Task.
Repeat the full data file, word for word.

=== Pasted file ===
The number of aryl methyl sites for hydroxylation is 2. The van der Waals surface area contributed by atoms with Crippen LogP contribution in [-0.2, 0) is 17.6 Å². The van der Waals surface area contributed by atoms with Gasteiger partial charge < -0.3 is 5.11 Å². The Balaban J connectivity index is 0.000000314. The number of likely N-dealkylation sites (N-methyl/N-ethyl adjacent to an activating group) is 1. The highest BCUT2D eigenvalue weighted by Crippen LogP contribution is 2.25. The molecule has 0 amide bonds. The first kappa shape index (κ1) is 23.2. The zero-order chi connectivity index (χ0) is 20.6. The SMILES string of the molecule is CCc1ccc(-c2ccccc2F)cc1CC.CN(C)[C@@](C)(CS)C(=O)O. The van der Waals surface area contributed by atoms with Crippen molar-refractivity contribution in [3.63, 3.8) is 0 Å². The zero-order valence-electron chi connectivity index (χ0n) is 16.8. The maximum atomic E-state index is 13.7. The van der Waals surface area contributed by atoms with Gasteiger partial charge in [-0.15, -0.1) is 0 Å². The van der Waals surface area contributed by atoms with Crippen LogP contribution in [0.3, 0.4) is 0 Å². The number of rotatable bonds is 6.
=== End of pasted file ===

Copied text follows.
The number of aryl methyl sites for hydroxylation is 2. The van der Waals surface area contributed by atoms with Crippen LogP contribution in [-0.2, 0) is 17.6 Å². The van der Waals surface area contributed by atoms with Gasteiger partial charge < -0.3 is 5.11 Å². The Balaban J connectivity index is 0.000000314. The number of likely N-dealkylation sites (N-methyl/N-ethyl adjacent to an activating group) is 1. The highest BCUT2D eigenvalue weighted by Crippen LogP contribution is 2.25. The molecule has 0 amide bonds. The first kappa shape index (κ1) is 23.2. The zero-order chi connectivity index (χ0) is 20.6. The SMILES string of the molecule is CCc1ccc(-c2ccccc2F)cc1CC.CN(C)[C@@](C)(CS)C(=O)O. The van der Waals surface area contributed by atoms with Crippen molar-refractivity contribution in [3.63, 3.8) is 0 Å². The zero-order valence-electron chi connectivity index (χ0n) is 16.8. The maximum atomic E-state index is 13.7. The van der Waals surface area contributed by atoms with Gasteiger partial charge in [-0.15, -0.1) is 0 Å². The van der Waals surface area contributed by atoms with Crippen LogP contribution in [0.3, 0.4) is 0 Å². The number of rotatable bonds is 6.